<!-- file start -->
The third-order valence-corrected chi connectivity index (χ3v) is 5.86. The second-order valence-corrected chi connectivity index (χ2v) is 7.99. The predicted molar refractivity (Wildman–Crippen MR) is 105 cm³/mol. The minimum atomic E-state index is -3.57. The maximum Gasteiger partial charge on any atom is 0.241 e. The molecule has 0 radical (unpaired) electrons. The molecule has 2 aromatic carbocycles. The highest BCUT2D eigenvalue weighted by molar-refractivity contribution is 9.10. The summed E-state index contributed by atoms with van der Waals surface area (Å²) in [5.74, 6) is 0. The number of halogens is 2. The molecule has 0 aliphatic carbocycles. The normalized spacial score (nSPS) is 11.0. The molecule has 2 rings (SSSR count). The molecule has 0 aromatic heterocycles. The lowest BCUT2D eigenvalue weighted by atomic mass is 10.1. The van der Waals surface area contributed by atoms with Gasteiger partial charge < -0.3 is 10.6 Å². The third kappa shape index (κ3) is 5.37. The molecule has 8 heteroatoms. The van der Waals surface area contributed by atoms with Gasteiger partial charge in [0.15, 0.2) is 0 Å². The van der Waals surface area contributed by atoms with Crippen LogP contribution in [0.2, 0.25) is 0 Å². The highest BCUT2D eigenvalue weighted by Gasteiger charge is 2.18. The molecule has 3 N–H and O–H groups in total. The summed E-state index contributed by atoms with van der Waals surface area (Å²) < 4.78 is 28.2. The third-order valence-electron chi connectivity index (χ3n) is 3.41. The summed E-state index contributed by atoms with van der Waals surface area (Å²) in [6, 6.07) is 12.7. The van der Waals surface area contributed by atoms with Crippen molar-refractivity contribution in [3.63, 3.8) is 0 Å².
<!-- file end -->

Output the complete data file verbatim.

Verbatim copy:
The third-order valence-corrected chi connectivity index (χ3v) is 5.86. The second-order valence-corrected chi connectivity index (χ2v) is 7.99. The predicted molar refractivity (Wildman–Crippen MR) is 105 cm³/mol. The minimum atomic E-state index is -3.57. The maximum Gasteiger partial charge on any atom is 0.241 e. The molecule has 0 radical (unpaired) electrons. The molecule has 2 aromatic carbocycles. The highest BCUT2D eigenvalue weighted by molar-refractivity contribution is 9.10. The summed E-state index contributed by atoms with van der Waals surface area (Å²) in [5.74, 6) is 0. The number of halogens is 2. The molecule has 0 aliphatic carbocycles. The normalized spacial score (nSPS) is 11.0. The molecule has 2 rings (SSSR count). The molecule has 0 aromatic heterocycles. The lowest BCUT2D eigenvalue weighted by atomic mass is 10.1. The van der Waals surface area contributed by atoms with Gasteiger partial charge < -0.3 is 10.6 Å². The third kappa shape index (κ3) is 5.37. The molecule has 8 heteroatoms. The van der Waals surface area contributed by atoms with Gasteiger partial charge in [0.15, 0.2) is 0 Å². The van der Waals surface area contributed by atoms with Crippen LogP contribution in [0.2, 0.25) is 0 Å². The highest BCUT2D eigenvalue weighted by Gasteiger charge is 2.18. The molecule has 3 N–H and O–H groups in total. The summed E-state index contributed by atoms with van der Waals surface area (Å²) < 4.78 is 28.2. The third-order valence-electron chi connectivity index (χ3n) is 3.41. The summed E-state index contributed by atoms with van der Waals surface area (Å²) in [6, 6.07) is 12.7. The van der Waals surface area contributed by atoms with Crippen molar-refractivity contribution in [3.63, 3.8) is 0 Å².